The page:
“How often do you have 1-on-1 meetings with your sales team members?” I ask a sales manager.
A typical reply is “I talk with my sales team all the time.”
Then I ask, “Do you sit down with each person regularly?” The answer is usually something along the lines of “I try to have these discussions monthly, but usually don’t have the time to talk with each team member.”
One more question: “What is the content of these meetings?”
Answer: “We usually talk about their recent numbers and what they expect to sell the next month.”
This is a formula that has to change if a sales manager is committed to sales team development and growing revenue. The goal I am championing includes re-purposing one-on-one reviews so they become a consistent, reliable component of a sales management system. When used this way, a monthly 1-on-1 turns into a developmental coaching conversation, where the rep and manager conclude each meeting with clearly defined strategies for improvement as well as a shared understanding of the current status of all deals in the works, not just the ones that are closing soon.
Here are three ways to get started down the path of great 1-on-1s with sales team members:
1. Schedule a talk with each team member at least monthly
Making a commitment to having monthly 1-on-1s is an important step towards creating an accountable sales team. Being consistent means the sales rep knows he or she will have to report back to you on whether and how they have followed up on action steps you both have recently agreed on. So schedule regular time with each rep, put it in your calendar, and treat those appointments as sacred.
2. Look to the future, not just the past
A common mistake many sales managers make is focusing a 1-on-1 conversation only on the opportunities being forecast to close that month. Sales managers often ignore discussing new opportunities the sales rep has recently created.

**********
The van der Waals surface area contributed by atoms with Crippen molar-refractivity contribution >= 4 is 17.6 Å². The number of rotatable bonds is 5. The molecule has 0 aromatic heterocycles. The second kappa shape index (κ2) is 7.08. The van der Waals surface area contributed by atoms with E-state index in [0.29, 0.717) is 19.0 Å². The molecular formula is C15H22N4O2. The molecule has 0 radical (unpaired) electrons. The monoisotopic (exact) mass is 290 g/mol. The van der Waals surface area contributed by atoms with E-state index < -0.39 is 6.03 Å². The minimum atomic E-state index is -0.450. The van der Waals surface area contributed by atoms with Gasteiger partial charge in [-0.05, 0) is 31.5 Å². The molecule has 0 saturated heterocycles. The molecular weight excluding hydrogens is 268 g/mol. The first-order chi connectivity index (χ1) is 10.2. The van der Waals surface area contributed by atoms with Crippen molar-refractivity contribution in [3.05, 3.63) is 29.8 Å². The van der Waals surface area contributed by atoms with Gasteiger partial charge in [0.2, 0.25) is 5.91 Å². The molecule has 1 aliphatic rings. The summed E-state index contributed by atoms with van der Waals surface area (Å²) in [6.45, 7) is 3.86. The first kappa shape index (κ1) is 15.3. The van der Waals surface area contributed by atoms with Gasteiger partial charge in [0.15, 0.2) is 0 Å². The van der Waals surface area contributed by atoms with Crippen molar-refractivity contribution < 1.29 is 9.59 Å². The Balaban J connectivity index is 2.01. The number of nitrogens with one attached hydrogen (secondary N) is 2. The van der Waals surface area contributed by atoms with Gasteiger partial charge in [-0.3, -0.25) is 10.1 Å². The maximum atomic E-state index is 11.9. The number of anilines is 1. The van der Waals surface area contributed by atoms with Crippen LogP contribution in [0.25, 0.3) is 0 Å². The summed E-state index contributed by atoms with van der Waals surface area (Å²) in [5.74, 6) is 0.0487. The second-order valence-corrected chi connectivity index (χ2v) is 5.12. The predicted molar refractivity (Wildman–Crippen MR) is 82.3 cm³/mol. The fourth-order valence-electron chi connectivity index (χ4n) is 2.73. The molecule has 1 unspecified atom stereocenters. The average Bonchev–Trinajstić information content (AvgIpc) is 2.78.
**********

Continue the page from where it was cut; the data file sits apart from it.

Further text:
Salespeople are all too happy to go along with this approach because, without a doubt, putting new opportunities into the funnel is one of the most challenging parts of the sales profession. For most sellers, it’s the least desirable part of the job.
If you don’t discuss new opportunities, then many salespeople won’t put them into your CRM system until much later in the sales cycle, when they have some reason to anticipate a successful outcome. One reason they do this to avoid having to answer your questions about those opportunities.
However, your forecasts will be much more accurate if you know about all deals that a salesperson is working on. So for that reason alone, you need to pay attention to new opportunities. It also provides you with insight into how effective the salesperson is at creating new opportunities.
3. Focus the discussion on actions a customer is taking
When sales managers check in with team members about a deal, the usual question is “what steps have you gone through so far?” You’ll get much more useful information if you start asking, “what steps have each of your prospects taken in their buying process recently?”
Making this switch is quite simple. The basic format of a monthly 1-on-1 stays the same, and includes the usual topics such as “results to date” and “opportunities added since last review.”
The key tweak, however is asking the rep to describe the most recent actions that a customer or prospect has taken when describing the status of a deal. Has the customer, for instance, agreed to a meeting? Put the salesperson in contact with another decision maker? Worked with that decision-maker to develop buying criteria? Has the customer allocated money in their budget for making a purchase?
These customer-buying questions are critical because they give you a much more accurate view of where a deal stands and how likely it is to progress further at a reasonable pace.
Making this change serves two purposes: First, you’ll pick up much more quickly if a deal is slowing down, which gives you an opportunity to work with the rep and take action before the slow down becomes a full stop. Second, it will help improve sales forecast accuracy. Click here to download a copy of the review form I recommend. 1-on-1 Monthly Review Tool For Download
Little Changes, Big Impact
Taken together, these three changes in your approach to 1-on-1 reviews—making sure you meet with each sales team member regularly to increase accountability, looking towards the future not just the past, and focusing on customer actions in the buying process—can turn what could be a routine chore into a powerful tool for driving continuous improvement in your salespeople and their results. What more could a sales manager ask?